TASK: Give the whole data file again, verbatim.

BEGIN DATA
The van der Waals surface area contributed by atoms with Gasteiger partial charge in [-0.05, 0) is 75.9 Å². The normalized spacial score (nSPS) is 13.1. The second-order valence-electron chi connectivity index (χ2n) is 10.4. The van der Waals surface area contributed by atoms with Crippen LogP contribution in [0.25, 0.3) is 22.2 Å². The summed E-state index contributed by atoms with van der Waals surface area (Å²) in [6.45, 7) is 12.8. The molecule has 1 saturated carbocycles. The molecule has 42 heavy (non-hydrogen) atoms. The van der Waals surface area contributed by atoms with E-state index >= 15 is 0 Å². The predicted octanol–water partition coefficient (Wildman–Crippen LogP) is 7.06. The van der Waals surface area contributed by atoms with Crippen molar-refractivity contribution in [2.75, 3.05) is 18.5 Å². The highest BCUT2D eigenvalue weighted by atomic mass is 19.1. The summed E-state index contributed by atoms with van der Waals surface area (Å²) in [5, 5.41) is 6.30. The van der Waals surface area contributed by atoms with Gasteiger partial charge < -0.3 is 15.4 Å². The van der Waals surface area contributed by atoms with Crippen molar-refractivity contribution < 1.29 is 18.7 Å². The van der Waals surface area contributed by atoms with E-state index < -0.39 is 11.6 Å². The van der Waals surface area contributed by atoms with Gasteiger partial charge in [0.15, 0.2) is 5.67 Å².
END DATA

The van der Waals surface area contributed by atoms with Gasteiger partial charge in [-0.05, 0) is 75.9 Å². The normalized spacial score (nSPS) is 13.1. The second-order valence-electron chi connectivity index (χ2n) is 10.4. The van der Waals surface area contributed by atoms with Crippen LogP contribution in [0.25, 0.3) is 22.2 Å². The summed E-state index contributed by atoms with van der Waals surface area (Å²) in [6.45, 7) is 12.8. The molecule has 1 saturated carbocycles. The molecule has 42 heavy (non-hydrogen) atoms. The van der Waals surface area contributed by atoms with E-state index >= 15 is 0 Å². The predicted octanol–water partition coefficient (Wildman–Crippen LogP) is 7.06. The van der Waals surface area contributed by atoms with Crippen molar-refractivity contribution in [2.75, 3.05) is 18.5 Å². The highest BCUT2D eigenvalue weighted by atomic mass is 19.1. The summed E-state index contributed by atoms with van der Waals surface area (Å²) in [5, 5.41) is 6.30. The van der Waals surface area contributed by atoms with Gasteiger partial charge < -0.3 is 15.4 Å². The van der Waals surface area contributed by atoms with Crippen molar-refractivity contribution < 1.29 is 18.7 Å². The van der Waals surface area contributed by atoms with E-state index < -0.39 is 11.6 Å². The van der Waals surface area contributed by atoms with Gasteiger partial charge in [0.15, 0.2) is 5.67 Å².